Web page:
The insidious weakening of our institutions—a process begun too long ago to blame it on any one political force—is doing more to riddle this country with bullet wounds than any gunman.
Anyone with eyes to see has witnessed the venal trampling of processes to lubricate already oily palms. We’ve watched the dismantling of systems that traditionally provide monitoring, that ask for accountability; that seek to ensure transparency.
Gift, graft and greed are the guiding principles that determine how the state’s business is run. The utter vulgarity of the way public affairs are mismanaged—with buffoons bawling at each other and primping for every camera—must have people seething that this is what is being done in our collective name.
If it has been our lot to repeatedly thrust egocentric simpletons with only money and power on their minds into controlling positions in this country, then more the fools we are, because here we are then; here we are.
We now live in a place where the consequences of the feeding frenzy that has overrun decency and common sense are upon us. Can anyone truly say they trust our public institutions anymore? Can anyone point to one that functions properly? Can anyone believe anything they hear on a public platform?
I won’t even bother to cite the latest political campaign, which, by itself, underscores just how crass our standards are—but I think it is because we no longer respect our institutions, everybody just leggo no-hand.
We hold commissions of enquiry with commissioners of dubious qualifications; who will take their findings seriously? Left, right and centre, people are submitting CVs with any qualification they find sounding nice; they’re getting jobs with heavy perks, and when their bogus accreditations are discovered, they are spared criminal charges because a politician says he feels they were embarrassed enough.
The implications of these countless unqualified people holding decision-making positions at enterprises across the board are many and all bad.
This is what has been weakening our institutions; and no country can go forward positively with such structurally damaged foundations.
Public institutions without knowledge of their responsibilities, with leaders complacently ignorant cannot fulfil their mandates of service and development.
The Public Service, an entity once headed by intelligent, dedicated and informed citizens, has now reached the point where it’s run by people who have moved up the ranks by dint of longevity, not performance.
Fifty-one years after Independence, where meritocracy is still not the preferred measurement for promotion, it was bound to happen. People inch forward and inch forward and before you know it, they reach. So you could have a permanent secretary (the chief accounting officer of a ministry) saying she had no idea who paid for a trip she took to Jamaica.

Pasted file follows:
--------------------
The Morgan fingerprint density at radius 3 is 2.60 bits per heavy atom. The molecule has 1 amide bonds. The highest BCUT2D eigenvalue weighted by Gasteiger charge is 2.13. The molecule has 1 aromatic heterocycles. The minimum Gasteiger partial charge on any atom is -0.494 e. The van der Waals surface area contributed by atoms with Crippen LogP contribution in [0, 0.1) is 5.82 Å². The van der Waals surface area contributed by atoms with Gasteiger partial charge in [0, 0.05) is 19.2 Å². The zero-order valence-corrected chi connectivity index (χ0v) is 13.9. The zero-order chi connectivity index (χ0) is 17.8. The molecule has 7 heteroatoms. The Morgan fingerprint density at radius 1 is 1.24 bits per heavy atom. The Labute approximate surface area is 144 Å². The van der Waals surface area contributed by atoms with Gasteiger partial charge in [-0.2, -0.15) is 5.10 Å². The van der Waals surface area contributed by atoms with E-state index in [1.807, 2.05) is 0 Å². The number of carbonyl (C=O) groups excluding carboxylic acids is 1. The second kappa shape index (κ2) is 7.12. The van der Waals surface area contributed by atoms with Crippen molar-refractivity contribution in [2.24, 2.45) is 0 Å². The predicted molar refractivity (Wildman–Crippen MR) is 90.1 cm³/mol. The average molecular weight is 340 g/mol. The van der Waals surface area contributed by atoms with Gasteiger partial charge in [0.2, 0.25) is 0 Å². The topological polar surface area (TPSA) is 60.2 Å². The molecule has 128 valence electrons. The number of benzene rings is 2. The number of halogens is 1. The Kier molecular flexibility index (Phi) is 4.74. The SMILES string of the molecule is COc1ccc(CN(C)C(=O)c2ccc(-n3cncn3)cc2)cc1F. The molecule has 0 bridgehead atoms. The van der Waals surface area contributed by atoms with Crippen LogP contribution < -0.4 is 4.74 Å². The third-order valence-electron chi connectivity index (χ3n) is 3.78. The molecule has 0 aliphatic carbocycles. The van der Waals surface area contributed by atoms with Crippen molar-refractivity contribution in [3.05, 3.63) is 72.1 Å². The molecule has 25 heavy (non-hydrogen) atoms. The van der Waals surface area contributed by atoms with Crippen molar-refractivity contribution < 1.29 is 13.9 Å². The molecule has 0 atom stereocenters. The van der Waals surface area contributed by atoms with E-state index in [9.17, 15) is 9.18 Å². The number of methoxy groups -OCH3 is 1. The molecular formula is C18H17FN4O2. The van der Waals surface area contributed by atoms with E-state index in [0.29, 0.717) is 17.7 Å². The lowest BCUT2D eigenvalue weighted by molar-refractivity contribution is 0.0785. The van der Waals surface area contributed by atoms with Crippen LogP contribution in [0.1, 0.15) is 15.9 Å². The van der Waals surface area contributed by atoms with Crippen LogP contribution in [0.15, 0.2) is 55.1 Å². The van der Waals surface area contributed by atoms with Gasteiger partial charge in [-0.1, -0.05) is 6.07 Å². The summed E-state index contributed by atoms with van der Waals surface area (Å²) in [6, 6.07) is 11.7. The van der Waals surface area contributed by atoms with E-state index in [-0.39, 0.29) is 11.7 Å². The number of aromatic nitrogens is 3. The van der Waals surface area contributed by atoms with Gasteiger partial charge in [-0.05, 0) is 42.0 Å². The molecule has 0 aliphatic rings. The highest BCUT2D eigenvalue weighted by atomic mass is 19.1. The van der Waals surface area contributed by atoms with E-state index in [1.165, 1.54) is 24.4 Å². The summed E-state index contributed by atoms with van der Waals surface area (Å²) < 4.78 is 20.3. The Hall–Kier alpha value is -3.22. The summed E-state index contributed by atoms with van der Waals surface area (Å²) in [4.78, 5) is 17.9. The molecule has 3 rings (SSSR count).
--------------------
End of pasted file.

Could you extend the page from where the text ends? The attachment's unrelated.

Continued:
The Public Service probably employs the highest percentage of the workforce, and the majority are hugely dissatisfied with their working conditions. Morale is so low that not even the talk about public service reform has done anything but made them more cynical. Why? Because they’ve heard it too often in the past—without anything substantial being done. We berate them for the poor level of service; but there is nothing to motivate them into providing it. While I do not condone poor service, I think this often drives it.
The main licensing department is shut down for days over unhealthy, unsafe working conditions. Everyone knows what an archaic and awful place it is; for it to continue to function under such circumstances is an insult to the people working in it. Can we not intuit that its infamous stain of corruption is somehow linked to this?
A developing society’s university should do more than process students through the degree mill. It should be a strong, strident voice, participating in public discourse and leading the way in searching for ways to enhance the quality of life. Such an institution should not be so cowed by political interference that it paralyses itself out of relevance. When it is weakened, it not only diminishes the role it ought to play in development, but it turns itself into yet another playing field to be exploited at political whim.
Bereft of intellectual leadership we have defaulted to the agendas of politicians to tell us what is good for us. Where has it taken us?
Our public institutions have become puppets, manipulated by sometimes unseen puppeteers, who have one thing in common; they’re a bunch of punks.
What do they want? Big, fat cars, mansions and Disney vacations. They want to be “in TV” to quote one who just can’t get enough coverage. They run institutions without understanding how they ought to function. They don’t know why things are done, so they can’t even see the consequences of their actions. For them, today is today, yesterday was yesterday, and tomorrow is only a rerun.
It might be considered good strategy to ignore the root of our troubles and place all the ills at the doorstep of violent crime—that way yet another misguided quack could come charging out to stamp on cockroaches while the corbeaux overhead continue to circle and swoop.